The Good Terrorist
The moving and provocative story of anti-apartheid activist John Harris — who was hanged after a fatal bombing in Johannesburg in 1964 — told by those who knew him best and through newly-discovered home movies.
During rush hour on 24 July 1964, Harris, a prominent anti-apartheid activist who helped get South Africa barred from the Olympics, walked into the Johannesburg train station and left a suitcase packed with dynamite on the whites-only concourse. His warning calls were ignored, resulting in an explosion which injured dozens of bystanders, killed one woman, and severely maimed her young granddaughter.
If his action was a symbolic protest, it backfired spectacularly. Harris was hanged eight months later, the only white activist ever executed by the South African state, leaving behind a wife and young son. But Harris was later honoured by post-apartheid leaders for sacrificing his life for black freedom.
Was he a hero or villain? The question, sensitively explored in this documentary, continues to haunt all those affected by his actions. The young girl whose life Harris changed forever moved abroad and took on a new identity in order to escape press attention. Now, half a century later, Harris’s son, David, returns to South Africa and retraces his father’s footsteps. Back in the UK, in an emotional encounter, David finally meets the reclusive victim who watched his father plant the bomb.
What the critics say…
“A cold, sobering account of an apartheid atrocity. An utterly absorbing journey into two families’ hearts of darkness.” — Ed Power – The Telegraph
“… momentous…amazing insight” — The Star
“… moving, it wouldn’t be human not to be touched” — The Guardian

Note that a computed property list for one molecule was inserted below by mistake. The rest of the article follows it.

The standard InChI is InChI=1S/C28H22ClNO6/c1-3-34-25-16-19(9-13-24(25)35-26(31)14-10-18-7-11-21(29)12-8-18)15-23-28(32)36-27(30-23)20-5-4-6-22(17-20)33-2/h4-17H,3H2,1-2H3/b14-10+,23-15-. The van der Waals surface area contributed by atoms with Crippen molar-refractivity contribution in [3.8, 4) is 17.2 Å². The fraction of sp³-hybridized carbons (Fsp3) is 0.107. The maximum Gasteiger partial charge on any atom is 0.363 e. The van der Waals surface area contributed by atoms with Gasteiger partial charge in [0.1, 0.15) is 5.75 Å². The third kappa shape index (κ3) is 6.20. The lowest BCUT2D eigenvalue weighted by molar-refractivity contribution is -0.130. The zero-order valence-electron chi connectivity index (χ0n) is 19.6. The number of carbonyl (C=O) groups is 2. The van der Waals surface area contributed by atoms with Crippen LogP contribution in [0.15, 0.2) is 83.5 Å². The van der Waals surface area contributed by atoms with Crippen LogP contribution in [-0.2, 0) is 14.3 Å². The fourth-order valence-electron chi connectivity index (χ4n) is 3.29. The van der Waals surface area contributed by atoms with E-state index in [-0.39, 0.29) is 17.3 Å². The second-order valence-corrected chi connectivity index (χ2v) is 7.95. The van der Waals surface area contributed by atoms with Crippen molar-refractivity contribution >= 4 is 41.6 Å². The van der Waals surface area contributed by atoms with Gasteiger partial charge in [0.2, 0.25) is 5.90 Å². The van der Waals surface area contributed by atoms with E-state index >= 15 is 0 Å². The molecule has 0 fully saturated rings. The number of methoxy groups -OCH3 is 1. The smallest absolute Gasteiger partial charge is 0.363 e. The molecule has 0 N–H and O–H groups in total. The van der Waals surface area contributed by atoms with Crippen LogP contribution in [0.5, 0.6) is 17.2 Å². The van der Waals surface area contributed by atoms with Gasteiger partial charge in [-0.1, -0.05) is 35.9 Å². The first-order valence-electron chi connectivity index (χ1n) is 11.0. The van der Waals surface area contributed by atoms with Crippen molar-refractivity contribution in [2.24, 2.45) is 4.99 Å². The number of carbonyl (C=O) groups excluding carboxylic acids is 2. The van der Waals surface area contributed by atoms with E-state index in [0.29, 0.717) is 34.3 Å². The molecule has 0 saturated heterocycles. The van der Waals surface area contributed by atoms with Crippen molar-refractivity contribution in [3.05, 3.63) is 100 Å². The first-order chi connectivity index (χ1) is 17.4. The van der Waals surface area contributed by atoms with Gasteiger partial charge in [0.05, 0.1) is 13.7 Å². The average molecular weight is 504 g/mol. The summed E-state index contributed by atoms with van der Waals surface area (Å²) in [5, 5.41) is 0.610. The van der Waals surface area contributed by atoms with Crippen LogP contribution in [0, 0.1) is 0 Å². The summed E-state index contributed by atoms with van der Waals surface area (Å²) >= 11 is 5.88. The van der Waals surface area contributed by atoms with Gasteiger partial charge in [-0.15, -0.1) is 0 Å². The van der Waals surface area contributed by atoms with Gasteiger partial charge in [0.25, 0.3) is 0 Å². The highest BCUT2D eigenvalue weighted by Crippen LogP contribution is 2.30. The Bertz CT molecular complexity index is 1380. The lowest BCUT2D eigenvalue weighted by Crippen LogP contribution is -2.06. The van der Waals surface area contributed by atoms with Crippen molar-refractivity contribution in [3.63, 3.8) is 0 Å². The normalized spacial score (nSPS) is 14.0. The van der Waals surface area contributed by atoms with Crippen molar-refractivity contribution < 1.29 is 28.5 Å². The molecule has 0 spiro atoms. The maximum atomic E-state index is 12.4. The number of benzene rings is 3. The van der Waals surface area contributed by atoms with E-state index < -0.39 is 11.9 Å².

Director: Simon Finch
Producer: Channel 4 / Borough Productions / Tern TV
Run Time: 50 minutes
Stay in your seats
Followed by a Skype interview with Terry Bell, a South African writer who spent time in prison with John Harris.
Noma: Forgiving Apartheid
At the height of the apartheid regime, seven-year-old Noma Dumezweni fled South Africa with her mother. She had never known a permanent home until she arrived as a refugee in small town England. Noma, today a critically acclaimed stage actress in London, revisits her past as she takes on a new role that will bring her back to her birthplace. Emmy nominated director Sarah Townsend follows her on her journey exploring identity, parenthood and the legacy of apartheid. What will Noma find when she comes face to face with a father she hasn’t seen in over 30 years? Uplifting and inspiring, Noma – Forgiving Apartheid is a film for the heart and the soul.
What the critics say…
“Remarkable. Deals not only with the impact of apartheid and the political history of South Africa, but is ….“ultimately about healing, and about families learning to forgive each other’”. — Derry Journal
“Director Sarah Townsend captures [Noma’s] …. homecoming with sensitivity and insight. The story has a pertinence to modern politics that carries far bigger weight than its 40-minute runtime suggests.” — Ivan Radford – Vodzilla.co
“Noma – Forgiving Apartheid is a wonderful film.” — Jude Law
- Best Long Documentary – South West London International Film Festival
- Raindance Film Festival
- Scandinavian Film Festival
Director: Sarah Townsend
Run Time: 38 minutes